New Jersey Casino Tax Law Has Major Flaw, Judge Rules

Court-ordered sanctions could make Atlantic County whole
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The state legislature’s attempt to rewrite the terms of a consent order reached with Atlantic County in 2018 regarding payments by Atlantic City’s nine casinos may be upended, a Superior Court judge ruled on Friday.

While the judge, Joseph Marczyk, declined to overturn a bill signed into law by Gov. Phil Murphy in late December, Marcyzk added that the state “is subject to sanctions and/or damages” that will be calculated at a court hearing in March. That route may give county officials what they have sought: redress to make the county whole on the payments-in-lieu-of-taxes (PILOTs) that were agreed upon four years ago.

The previous settlement had directed 13.5% of the PILOT money from the casinos’ gross gaming revenue to Atlantic County. But the new law exempted online casino gaming and mobile sports betting revenue, with the latter amounting to almost 90% of all sports betting. Brick-and-mortar sportsbook wagers make up the other 10% or so.

Atlantic County officials have estimated that the updated law could cost its residents almost $30 million over the next four years.

County left out of the loop

Negotiations with casino owners, who note that the majority of revenue from online gambling is kept by its partners who run those operations, do not appear to have considered the county’s wishes.

“At no time throughout this process, including the writing of the bill, its movement through the state legislature, and its signing by the governor, has anyone from the state, the casinos, or Atlantic City [government] picked up the phone to discuss this issue with me or anyone affiliated with county government — and we are a primary stakeholder in this issue,” Atlantic County Executive Dennis Levinson told The Press of Atlantic City in January.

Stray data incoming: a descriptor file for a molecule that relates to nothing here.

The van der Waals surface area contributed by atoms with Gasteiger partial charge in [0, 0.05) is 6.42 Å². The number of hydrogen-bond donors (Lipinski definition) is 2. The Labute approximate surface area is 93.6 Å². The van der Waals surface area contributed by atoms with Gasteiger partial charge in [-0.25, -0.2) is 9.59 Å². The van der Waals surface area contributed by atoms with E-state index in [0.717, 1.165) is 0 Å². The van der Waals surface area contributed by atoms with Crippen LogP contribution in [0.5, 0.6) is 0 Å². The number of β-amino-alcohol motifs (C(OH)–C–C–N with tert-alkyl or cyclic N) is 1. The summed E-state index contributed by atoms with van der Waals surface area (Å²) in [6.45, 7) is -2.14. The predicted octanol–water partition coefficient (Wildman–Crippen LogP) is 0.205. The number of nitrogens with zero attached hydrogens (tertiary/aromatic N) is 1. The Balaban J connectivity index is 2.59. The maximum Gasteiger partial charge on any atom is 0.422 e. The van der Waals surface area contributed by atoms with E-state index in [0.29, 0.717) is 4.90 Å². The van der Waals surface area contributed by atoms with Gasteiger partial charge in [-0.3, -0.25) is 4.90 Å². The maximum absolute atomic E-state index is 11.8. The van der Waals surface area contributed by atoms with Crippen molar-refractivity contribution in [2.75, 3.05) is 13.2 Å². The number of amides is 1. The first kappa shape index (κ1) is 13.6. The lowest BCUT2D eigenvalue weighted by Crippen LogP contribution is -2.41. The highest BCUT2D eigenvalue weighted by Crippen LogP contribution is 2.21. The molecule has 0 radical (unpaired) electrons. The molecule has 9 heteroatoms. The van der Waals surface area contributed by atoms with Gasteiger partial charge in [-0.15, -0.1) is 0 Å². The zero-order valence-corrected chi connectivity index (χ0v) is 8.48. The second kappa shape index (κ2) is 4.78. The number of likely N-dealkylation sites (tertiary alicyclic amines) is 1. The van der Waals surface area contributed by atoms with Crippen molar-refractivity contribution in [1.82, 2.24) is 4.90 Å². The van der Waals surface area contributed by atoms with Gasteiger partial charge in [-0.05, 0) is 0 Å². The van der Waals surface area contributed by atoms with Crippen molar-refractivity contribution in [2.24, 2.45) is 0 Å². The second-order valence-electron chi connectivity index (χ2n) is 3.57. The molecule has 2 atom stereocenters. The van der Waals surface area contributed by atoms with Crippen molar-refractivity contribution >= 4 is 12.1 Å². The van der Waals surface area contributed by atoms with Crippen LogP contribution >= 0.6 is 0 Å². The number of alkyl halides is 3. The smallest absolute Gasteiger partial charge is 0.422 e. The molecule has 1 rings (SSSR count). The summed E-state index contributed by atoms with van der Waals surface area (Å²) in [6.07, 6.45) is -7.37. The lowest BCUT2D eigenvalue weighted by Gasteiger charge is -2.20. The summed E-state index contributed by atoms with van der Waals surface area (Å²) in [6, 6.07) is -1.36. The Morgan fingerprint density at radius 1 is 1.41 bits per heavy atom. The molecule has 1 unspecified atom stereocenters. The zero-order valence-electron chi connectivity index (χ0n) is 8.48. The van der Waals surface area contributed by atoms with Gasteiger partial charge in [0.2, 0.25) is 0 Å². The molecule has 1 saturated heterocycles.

There are other curiosities with this legislation as well. Atlantic County Assemblymen Vince Mazzeo (who since has left office) and John Armato — the original sponsor of the bill — both voted against the legislation, with Armato removing his name as sponsor.

While Levinson’s comment that “this may be the first time in state history that a legislator voted against a bill he originally sponsored” may be a bit hyperbolic, it is true that the sentiments of legislators whose constituents are most directly impacted by a bill tend to be given great deference.

Also, in January, Judge Marczyk told the parties it would be “prudent” to hire a mediator to attempt to resolve the issue. Levinson agreed, but state officials declined.

“I question why this new legislation was needed and why it was rushed through without any discussion,” Levinson said. “And I would ask the public to consider why the state does not see fit to mediate and settle this dispute without costing our taxpayers even more time and money to return to court.”

Sweeney’s warning won the day?